Orca is one of triathlon’s best-known brands and the 3.8 Enduro is designed specifically to improve performance during iron-distance swims. The bevy of ultra-buoyant Aerodome 2 and Exo-cell panels lifts body position in the water and levels out chunky Ironman legs. All this comes with no compromise in terms of freedom of movement – the thin arms, paired with Orca’s ultra-stretchy Infinity Skin lining, are extremely flexible and make swimming a joy over any distance, but it’s perfect for Ironman. There’s also no stiffness in the torso, allowing a free core that swimmers with a dialled-in body roll will love. The standard zip might not be quite as fast as the reverse type, but the overall stretchiness of the suit makes it a breeze to get out of.

The 3.8 Enduro allows you to just get on and swim with total freedom

Performance 5/5
Value 4/5
Overall 5/5

Zerod Vanguard 2014 Wetsuit Review z3r0dZ3R0D Vanguard

£485
z3r0d.com

The Zerod Vanguard’s supple neoprene made it reassuringly easy to pull on and comfortable, especially around the low neck and cuffs, which held the water out perfectly. It’s a very buoyant suit that raises legs, hips and chest high, meaning a feeling of curvature across the spine unless held in check by your core. The reverse zipper was easier than most to do up, but then not much faster than a standard zipper to pull undone. Arm freedom and flexibility were excellent, though not quite at the same level overall as the very best suits here. The Vanguard is still fast though, the nano SCS coating letting you scythe through the water with ease. The shark print on the inside is also a bonus for helping you easily spot your bike slot in T2 as well.

A great suit with plenty of buoyancy if you can hold it in check with your core

Performance 4/5
Value 4/5
Overall 4/5

Blueseventy Helix 2014 Wetsuit ReviewBlueseventy Helix

£495
blueseventy.co.uk

The Blueseventy Helix’s ultra-buoyant Aerodome panels on the chest and legs raise and stabilise while swimming, lifting heavy legs, supporting smooth body rotation and enhancing body alignment rather than encumbering it. The 1mm thick arms offer staggering flexibility and freedom of movement that translates into fast, resistance-free swimming even over long distances. The long material panel on the forearm gives ‘feel’ for the water – promoting a good catch – for a closer experience to pool swimming than most suits. The body-hugging fit keeps water out well without restricting breathing or movement though the sleeves can be tricky to pull off, but the reverse zip and outstanding swimming performance more than make up for this.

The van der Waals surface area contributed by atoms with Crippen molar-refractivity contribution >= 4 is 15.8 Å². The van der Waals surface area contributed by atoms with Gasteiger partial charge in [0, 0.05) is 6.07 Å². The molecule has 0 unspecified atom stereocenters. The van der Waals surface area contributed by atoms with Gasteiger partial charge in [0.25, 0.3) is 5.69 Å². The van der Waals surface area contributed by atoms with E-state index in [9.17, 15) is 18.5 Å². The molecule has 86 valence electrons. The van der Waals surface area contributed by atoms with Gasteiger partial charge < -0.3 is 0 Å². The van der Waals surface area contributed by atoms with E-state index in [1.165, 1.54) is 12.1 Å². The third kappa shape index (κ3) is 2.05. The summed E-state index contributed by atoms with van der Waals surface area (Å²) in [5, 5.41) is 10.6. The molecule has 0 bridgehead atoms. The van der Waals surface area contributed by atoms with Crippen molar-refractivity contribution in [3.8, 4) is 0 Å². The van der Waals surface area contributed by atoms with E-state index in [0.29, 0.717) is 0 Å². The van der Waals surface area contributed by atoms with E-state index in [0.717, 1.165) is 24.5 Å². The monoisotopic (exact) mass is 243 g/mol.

Staggeringly free arm movement with amazing feel for the water and astonishingly fast

Performance 5/5
Value 4/5
Overall 5/5

HUUB Axena 2014 Wetsuit ReviewHuub Axena

£495
huubdesign.com

Designed for Ironman superstar Caroline ‘Xena’ Steffen, the Huub Axena is the women’s specific version of the Brownlee-approved Archimedes wetsuit. It gets the same X-O skeleton structure around the hips – which aids a natural but supported body roll – as well as the stretchy arm- and leg-saving bicep and calf panels, which aid comfort. Buoyancy is expertly balanced, bringing the legs in line for a fast, streamlined position without a feeling of swimming downhill. Arm flexibility is on a par with the very best suits on the market too, leading to fatigue-free long swims, aided by a comfy jersey liner. The reverse zip was exceptionally difficult to do up on our test suit, which could fuel pre-race panic, but once on, the Axena’s the best women’s suit out there.

A flexible, fast and buoyant blend that sets the benchmark for women’s wetsuits

Performance 5/5
Value 4/5
Overall 4/5

Aqua Sphere Phantom 2014 Wetsuit ReviewAqua Sphere Phantom

£499
aquasphereswim.com/uk

The Aqua Sphere Phantom has a unique Power Core waistband on the inside of the suit – a thick material girdle that’s held tight with Velcro. It feels supportive and will certainly aid those with floppier cores to better body alignment and roll. On the other hand, it holds so securely that it’s not ideal for a quick transition – though the reverse zipper will help you make up some of this time. The annoying honeycombed catch panels are thankfully gone for 2014, leaving an uncoated forearm section that absorbs some water and allows good feel during the catch phase. The ‘auto-positioning’ arm panel didn’t seem to do anything, but didn’t hurt flexibility, which is good throughout. The Phantom also lifts sinky legs well without buoyancy being too stiff and cumbersome.

If you fishtail while swimming or need extra core support, this could be the suit for you

Performance 3/5
Value 3/5
Overall 3/5

2XU v3 2014 Wetsuit Review2XU v:3

£499
2XUshop.co.uk

While most wetsuit companies represented here have gone down the route of producing the most flexible possible suit to allow freedom of movement, 2XU have stuck to their traditional high-buoyancy, supportive design. Quite a tough suit to pull on due to its thickness, the chest of the V3 – with its ‘velocity strake’ cutouts – feels particularly stiff. This translates to incredible buoyancy and unmatched stability in the water that might appeal to beginners or perhaps heavier athletes looking for added security. On the other hand, a natural body roll is harder to achieve than in most of the other suits. This, along with the relative lack of flexibility in the shoulders compared to its peers meant more work for the same speed. The stiff catch panels added nothing either.

Buoyant but stiff and restrictive – the high-end wetsuit market has moved on.

Performance 3/5
Value 2/5
Overall 2/5

Sailfish G Range 2014 Wetsuit ReviewSailfish G-range

£585
sailfish.com

Despite a body-hugging fit, the updated Sailfish G-range is extraordinarily flexible around the shoulders with balanced buoyancy evening out sinking legs and stabilising the hips for an easy body roll without encroaching upon a natural stroke. The suit is packed with special features too, with Sailfish having exclusive use of Nano Space Cell neoprene – a nano coating that the German company claim reduces drag coefficient to nearly nil. The liner is also designed to minimise water absorption to keep it as light as possible to avoid sapping energy. The standard upward-closing zip is a little slower to get out of though. There’s no arguing that it’s an incredibly fast and comfortable suit for those willing to fork out the extra cash, but you can still get incredible performance for less.

The G-Range does everything right – except to your bank balance

Performance 5/5
Value 3/5
Overall 4/5